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Asia Week

Gianguan Auctions celebrates Asia Week with major sale March 18

Asia Week
Fine jade carving of pig inside a basket, Ming dynasty, 3⅜in. x 7¼in. Estimate: $40,000-$50,000. Gianguan Auctions image

NEW YORK – On Monday, March 18, Gianguan Auctions will celebrate the 18th running of its annual spring sale. As in previous years, the auction is scheduled to offer international collectors taking in events at Asia Week, an independent and trusted source for important and rare Chinese works of art. Absentee and Internet live bidding is available through LiveAuctioneers.

In tribute to the Year of the Pig, three carved jade pigs will cross the auction block. The highlight is a Ming carving of a smiling pig recumbent in a woven basket with handle (above). The turned-up tips of its ears and the corners of its mouth are symbolic of the comforts of wealth and prosperity associated with pigs. The back of the basket carries the Shou sign, a reference to longevity. At 7½ inches wide, and 3 inches tall, the white-with-russet jade carving weighs 2,808 grams. It is estimated at upwards of $40,000.

A magnificent Kangxi ruyi scepter in the form of a lingzhi fungus leads a strong collection of Qing jade carvings. Fashioned from a rare white jade boulder, the reticulated branches are home to bats, peaches and pomegranates. The scepter is topped with a solid lingzhi head. The carving sits on an undulating wooden plinth that mirrors the overall form. It is expected to command upwards of $20,000.

Asia Week
Naturalistically carved Hetian white jade ruyi scepter in the form of a lingzhi fungus, Qing dynasty, Kangxi, 13½in. long. Estimate: $20,000-$40,000. Gianguan Auctions image

Equally striking is a translucent white-jade brush pot with russet inclusions. The tall cylinder is articulated with two striding dragons embedded among interlacing layers of foliage and sprays. The elaborate inner carvings that can be seen through the pierced work help create a three-dimensional effect. The brush pot is 4¾ inches tall and estimated at $40,000 or above.

Rarely has a carved jade wine pot with cover conveyed the majesty of Lot 77. Of white jade with russet, the pot has a phoenix-head spout and curled bixie handle. The ovoid body is ornamented with dragons chasing flaming pearl, all surmounted by a domed cover featuring an archaistic dragon. Of the period and bearing the Yongzheng six-character mark, the pot is about 6 inches tall and valued in excess of $60,000.

Asia Week
Superbly carved dragon-phoenix jade wine pot and cover, Qing, Yongzheng six-character mark and of the period. Estimate: $60,000-$100,000. Gianguan Auctions image

Works by two female artists of the 21st and 20th centuries highlight the paintings collection. Pomegranates in Bamboo Basket is by Yuhua Shouzhi Wang, who currently has a solo exhibition in the United States. The ink-and-color on paper combines traditional flavor with a contemporary flair that tricks the eye into believing the elegant composition was effortless. It is signed Yuhua, with one artist seal. In 2008, the United States Congress recognized Yuhua Wang as a “great artist and sculptor.” She has also recently been honored with a dedicated gallery at the International Art Museum of San Francisco. Lot 138 is mounted and framed and carries an auction value of $1 million or more.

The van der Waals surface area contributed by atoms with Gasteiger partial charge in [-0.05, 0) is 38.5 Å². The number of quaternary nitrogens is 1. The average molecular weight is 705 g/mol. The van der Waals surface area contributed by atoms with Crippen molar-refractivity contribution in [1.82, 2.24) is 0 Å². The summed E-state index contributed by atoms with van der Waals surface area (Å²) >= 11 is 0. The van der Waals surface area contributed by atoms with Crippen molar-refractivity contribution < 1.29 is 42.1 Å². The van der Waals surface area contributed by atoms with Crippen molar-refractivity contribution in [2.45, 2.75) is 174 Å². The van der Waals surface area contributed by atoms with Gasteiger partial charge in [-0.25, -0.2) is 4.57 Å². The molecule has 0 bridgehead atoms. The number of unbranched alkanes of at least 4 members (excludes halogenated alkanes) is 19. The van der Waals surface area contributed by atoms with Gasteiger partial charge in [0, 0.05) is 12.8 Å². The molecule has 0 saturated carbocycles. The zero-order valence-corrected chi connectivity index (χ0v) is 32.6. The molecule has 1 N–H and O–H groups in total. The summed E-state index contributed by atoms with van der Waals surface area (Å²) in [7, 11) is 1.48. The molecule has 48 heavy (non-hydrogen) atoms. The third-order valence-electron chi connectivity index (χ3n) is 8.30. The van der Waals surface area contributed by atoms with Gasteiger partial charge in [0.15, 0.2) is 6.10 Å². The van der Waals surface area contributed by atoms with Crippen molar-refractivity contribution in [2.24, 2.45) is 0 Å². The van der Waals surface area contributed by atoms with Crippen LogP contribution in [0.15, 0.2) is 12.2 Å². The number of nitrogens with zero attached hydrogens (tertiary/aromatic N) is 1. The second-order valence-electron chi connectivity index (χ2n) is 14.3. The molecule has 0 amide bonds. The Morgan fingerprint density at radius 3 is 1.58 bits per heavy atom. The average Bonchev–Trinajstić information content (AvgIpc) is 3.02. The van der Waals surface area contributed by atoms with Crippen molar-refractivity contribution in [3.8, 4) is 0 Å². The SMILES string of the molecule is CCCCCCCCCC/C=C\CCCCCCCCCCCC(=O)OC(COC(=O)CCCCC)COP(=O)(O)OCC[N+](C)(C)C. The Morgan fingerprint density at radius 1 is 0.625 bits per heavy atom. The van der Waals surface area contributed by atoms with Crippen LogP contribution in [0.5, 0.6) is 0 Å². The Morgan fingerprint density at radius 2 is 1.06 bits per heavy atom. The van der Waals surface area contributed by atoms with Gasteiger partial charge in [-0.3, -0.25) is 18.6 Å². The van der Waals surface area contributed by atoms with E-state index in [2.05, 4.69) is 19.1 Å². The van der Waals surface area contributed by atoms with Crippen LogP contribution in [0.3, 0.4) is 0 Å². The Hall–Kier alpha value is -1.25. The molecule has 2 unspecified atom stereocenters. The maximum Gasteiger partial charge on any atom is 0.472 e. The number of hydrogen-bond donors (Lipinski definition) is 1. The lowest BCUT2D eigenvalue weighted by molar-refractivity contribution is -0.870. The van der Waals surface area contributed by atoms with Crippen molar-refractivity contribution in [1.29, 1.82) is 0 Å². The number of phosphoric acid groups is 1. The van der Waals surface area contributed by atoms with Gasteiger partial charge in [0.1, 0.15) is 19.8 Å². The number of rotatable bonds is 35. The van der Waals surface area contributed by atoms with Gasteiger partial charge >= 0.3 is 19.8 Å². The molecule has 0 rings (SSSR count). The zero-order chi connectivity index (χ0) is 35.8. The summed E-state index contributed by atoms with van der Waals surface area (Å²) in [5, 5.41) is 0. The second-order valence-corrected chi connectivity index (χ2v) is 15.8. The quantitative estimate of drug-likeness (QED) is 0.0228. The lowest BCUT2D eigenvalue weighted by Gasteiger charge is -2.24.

Asia Week
Yuhua Shouzhi Wang, ‘Pomegranates in Bamboo Basket,’ ink and color on paper mounted and framed, signed Yuhua, with one artist seal, 27in. x 18in. Estimate: $1 million-$1.5 million. Gianguan Auctions image

Song Meiling (1898-2003), publicly known as Madame Chiang Kai-shek, is represented by Sun Moon Lake, a 1956 chiaroscuro hanging scroll that recalls a romantic outing. It is signed and has one artist seal. The colophon with seal commemorated by her husband. The delicate landscape is Lot 141, valued at more than $30,000.

Best-selling artist Qi Baishi (1864-1957) is represented by Shrimps, a field of seven free swimmers. The long, segmented bodies with appendages and short anterior legs take on an abstracted angularity in flourishes of gray and black. Signed “at 89 Baishi,” the hanging scroll has two artist marks. Lot  157 has an $80,000-$100,000 estimate.

An introduction to many moods of Zhang Daqian opens with Boys and Pomegranate. The whimsical painting focuses on three youths in red vests intent on investigating the chambered fruit. One stands on a table behind rockery stretching for the harvest as two children in the foreground focus on the fruit in their hand. The charming scene is Lot 115, dated 1947, signed Zhang Yuan. Its value is placed at around $150,000.

Asia Week
Yuhua Shouzhi Wang, ‘Pomegranates in Bamboo Basket,’ ink and color on paper, signed Yuhua, 27in. x 18in. Gianguan Auctions image

Among the porcelains and decorative items, collectors of cloisonné will find a stunning pair of hexagonal hu-form vases. The enameling features flowering trees and rockery bordered with archaists scrollwork on sky blue panels. At the shoulders, taotie masks set off by Bi are flanked by golden square C-scroll handles. The 15-inch-tall pair bear the Qianlong four-character mark in relief. Of the period, Lot 208 will not languish on the podium at $30,000.

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